Giving Compass' Take:

• The Business of Giving host, Denver Frederick, interviews co-founder and CEO of Simprints, about the unique way that the organization battles poverty. 

• How can other organizations learn or replicate Simprint's process/model of change? 

• Read more about how to measure impact in the fight against poverty.

The following is a conversation between Toby Norman, Co-founder and CEO of Simprints, and Denver Frederick, Host of The Business of Giving on AM 970 The Answer in New York City.

Denver: How effective can you be in helping someone improve their life if they have no formal identification? Likewise, how can they be agents of their own change if they lack that same identification? Difficult, maybe impossible. Yet, there are over one billion people worldwide who find themselves in this very predicament, preventing them access to essential services. Fortunately, there is a young and innovative organization that is tackling this head on. It’s called Simprints. And it’s a pleasure to have with us their co-founder and CEO, Toby Norman.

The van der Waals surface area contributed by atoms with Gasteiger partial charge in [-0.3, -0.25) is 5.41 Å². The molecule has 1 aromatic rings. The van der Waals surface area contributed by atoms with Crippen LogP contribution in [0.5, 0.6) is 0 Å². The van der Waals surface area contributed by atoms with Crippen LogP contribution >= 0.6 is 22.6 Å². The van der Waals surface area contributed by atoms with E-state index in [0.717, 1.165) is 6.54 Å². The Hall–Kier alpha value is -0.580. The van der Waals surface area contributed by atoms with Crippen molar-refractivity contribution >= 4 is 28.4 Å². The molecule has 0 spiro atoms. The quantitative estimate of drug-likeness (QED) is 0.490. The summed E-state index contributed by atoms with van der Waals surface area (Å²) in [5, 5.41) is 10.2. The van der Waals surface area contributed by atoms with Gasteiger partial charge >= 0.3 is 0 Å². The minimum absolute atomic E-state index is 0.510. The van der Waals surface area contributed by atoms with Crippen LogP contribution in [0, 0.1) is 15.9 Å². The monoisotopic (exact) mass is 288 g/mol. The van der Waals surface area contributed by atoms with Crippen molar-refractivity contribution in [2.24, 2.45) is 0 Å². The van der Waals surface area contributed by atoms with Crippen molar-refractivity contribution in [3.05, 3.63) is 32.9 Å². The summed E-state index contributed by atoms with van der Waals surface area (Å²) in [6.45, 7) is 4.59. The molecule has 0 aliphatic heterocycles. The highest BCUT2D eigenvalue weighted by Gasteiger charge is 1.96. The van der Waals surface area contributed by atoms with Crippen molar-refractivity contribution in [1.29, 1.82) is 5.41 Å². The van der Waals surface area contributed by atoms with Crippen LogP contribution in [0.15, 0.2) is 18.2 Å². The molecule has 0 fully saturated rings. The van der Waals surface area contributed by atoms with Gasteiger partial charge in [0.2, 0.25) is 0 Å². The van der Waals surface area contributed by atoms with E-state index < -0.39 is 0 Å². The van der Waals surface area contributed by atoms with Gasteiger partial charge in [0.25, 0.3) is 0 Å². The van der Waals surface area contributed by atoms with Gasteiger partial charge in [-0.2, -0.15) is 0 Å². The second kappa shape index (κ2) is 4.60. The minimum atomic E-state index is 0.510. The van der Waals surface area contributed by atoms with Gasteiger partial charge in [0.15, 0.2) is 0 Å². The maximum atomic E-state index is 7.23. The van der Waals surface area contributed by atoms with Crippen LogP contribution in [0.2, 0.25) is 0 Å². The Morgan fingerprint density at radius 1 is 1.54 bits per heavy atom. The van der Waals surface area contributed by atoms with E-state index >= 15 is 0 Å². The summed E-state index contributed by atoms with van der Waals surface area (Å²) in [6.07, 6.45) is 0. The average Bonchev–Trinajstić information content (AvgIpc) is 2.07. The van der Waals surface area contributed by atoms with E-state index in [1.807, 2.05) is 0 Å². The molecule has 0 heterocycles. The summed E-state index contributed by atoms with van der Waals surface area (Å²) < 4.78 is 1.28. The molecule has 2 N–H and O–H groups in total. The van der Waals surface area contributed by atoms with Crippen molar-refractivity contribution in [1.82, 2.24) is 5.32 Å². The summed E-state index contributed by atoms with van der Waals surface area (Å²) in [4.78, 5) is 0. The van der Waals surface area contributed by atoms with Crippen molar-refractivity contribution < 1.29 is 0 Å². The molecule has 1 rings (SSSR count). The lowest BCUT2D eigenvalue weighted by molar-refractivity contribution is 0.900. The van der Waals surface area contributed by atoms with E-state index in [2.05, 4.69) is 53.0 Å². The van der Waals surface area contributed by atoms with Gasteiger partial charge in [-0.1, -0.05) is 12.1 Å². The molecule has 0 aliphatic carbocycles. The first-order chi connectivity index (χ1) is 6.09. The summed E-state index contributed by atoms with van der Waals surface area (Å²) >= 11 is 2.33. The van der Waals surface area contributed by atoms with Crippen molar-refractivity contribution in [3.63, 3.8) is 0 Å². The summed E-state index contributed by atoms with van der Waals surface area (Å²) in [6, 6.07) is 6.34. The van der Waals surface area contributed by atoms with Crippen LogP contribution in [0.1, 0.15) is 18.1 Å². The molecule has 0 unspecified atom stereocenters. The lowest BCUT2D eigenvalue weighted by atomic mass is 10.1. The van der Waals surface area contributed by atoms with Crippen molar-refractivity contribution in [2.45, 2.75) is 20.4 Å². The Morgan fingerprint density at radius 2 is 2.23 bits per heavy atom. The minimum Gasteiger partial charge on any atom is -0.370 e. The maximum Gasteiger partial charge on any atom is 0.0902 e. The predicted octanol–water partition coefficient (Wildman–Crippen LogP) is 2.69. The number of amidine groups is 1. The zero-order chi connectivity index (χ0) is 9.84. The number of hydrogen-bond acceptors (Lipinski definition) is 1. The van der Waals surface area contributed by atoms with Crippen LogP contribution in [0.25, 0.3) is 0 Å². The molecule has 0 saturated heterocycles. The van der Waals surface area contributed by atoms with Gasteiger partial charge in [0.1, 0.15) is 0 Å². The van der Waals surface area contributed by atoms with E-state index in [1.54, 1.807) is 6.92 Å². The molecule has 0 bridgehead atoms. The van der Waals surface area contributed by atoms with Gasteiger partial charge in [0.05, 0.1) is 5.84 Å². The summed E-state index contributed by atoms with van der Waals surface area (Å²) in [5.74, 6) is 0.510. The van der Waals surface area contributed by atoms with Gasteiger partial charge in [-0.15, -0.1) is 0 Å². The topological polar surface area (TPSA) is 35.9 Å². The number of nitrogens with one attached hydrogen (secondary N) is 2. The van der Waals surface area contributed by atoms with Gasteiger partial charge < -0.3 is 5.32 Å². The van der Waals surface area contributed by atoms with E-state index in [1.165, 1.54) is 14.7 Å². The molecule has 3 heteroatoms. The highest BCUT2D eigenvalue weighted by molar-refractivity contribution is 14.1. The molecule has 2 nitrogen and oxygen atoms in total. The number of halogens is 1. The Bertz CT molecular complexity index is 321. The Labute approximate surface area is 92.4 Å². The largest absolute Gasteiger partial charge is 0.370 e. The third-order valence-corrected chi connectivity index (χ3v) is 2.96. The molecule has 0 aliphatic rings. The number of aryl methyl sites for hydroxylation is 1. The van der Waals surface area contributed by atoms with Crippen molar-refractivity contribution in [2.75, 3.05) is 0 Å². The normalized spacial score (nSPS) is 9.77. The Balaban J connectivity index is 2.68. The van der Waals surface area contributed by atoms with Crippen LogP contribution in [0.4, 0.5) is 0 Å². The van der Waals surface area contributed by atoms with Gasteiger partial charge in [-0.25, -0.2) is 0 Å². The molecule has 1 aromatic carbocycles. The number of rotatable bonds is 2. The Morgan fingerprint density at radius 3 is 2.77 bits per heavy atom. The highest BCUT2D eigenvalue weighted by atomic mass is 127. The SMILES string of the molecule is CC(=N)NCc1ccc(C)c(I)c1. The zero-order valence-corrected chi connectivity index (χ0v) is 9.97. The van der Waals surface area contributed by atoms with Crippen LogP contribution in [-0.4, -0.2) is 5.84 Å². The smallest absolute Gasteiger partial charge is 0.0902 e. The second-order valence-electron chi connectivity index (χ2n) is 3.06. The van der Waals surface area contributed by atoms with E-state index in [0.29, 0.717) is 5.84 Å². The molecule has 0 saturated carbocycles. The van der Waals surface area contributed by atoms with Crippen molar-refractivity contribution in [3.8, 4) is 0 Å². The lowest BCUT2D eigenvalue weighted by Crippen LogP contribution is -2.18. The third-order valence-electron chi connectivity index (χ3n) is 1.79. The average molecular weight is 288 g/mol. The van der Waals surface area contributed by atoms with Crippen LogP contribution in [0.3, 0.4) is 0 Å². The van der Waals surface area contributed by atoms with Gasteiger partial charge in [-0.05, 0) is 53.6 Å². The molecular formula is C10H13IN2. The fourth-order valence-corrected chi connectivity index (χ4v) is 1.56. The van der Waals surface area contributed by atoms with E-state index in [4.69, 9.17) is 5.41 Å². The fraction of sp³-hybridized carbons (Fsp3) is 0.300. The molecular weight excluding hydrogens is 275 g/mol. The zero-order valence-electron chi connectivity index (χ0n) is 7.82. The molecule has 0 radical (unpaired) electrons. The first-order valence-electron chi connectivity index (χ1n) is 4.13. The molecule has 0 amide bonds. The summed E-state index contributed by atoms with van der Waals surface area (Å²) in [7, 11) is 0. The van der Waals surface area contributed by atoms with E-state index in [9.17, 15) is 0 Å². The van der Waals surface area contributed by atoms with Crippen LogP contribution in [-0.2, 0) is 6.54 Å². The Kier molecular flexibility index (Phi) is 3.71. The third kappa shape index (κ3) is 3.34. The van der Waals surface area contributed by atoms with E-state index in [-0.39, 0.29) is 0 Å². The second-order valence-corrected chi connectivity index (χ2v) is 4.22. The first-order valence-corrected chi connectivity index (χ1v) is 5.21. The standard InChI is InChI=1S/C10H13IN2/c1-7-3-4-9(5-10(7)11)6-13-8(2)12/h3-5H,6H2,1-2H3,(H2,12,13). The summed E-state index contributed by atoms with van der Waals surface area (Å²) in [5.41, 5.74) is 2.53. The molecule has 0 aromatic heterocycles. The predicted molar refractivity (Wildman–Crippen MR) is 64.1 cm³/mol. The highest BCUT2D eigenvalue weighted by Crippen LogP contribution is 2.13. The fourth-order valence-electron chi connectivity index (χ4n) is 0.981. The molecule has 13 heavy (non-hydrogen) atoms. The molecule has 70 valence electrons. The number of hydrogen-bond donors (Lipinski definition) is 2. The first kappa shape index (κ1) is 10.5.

Denver: So, Toby, what is the mission of Simprints?

Toby: So, at its heart, Simprints’ mission is really to transform the way that we fight poverty. What we do is we build technology – like fingerprint biometrics – to radically increase the effectiveness and transparency the way we deliver aid. Our goal is really to make sure that every vaccine, every bed net, every dollar in this fight is reaching its intended recipient.

Denver: To fully appreciate the value of identity, describe to me what my life would be like without it, without any formal identification.

Toby: Well, let’s imagine I go into your wallet, and I throw away your driver’s license. I’m able to, say, go online and delete your birth certificate, your social security number, any medical insurance numbers you have. Think about what you would be able to do. Could you open a bank account without those details? Absolutely not. Would you be able to enroll your kids in school? Definitely no. Would you be able to travel? No. You’d essentially be a refugee within your own country.

Read the full article about Simprints by Denver Frederick at Business of Giving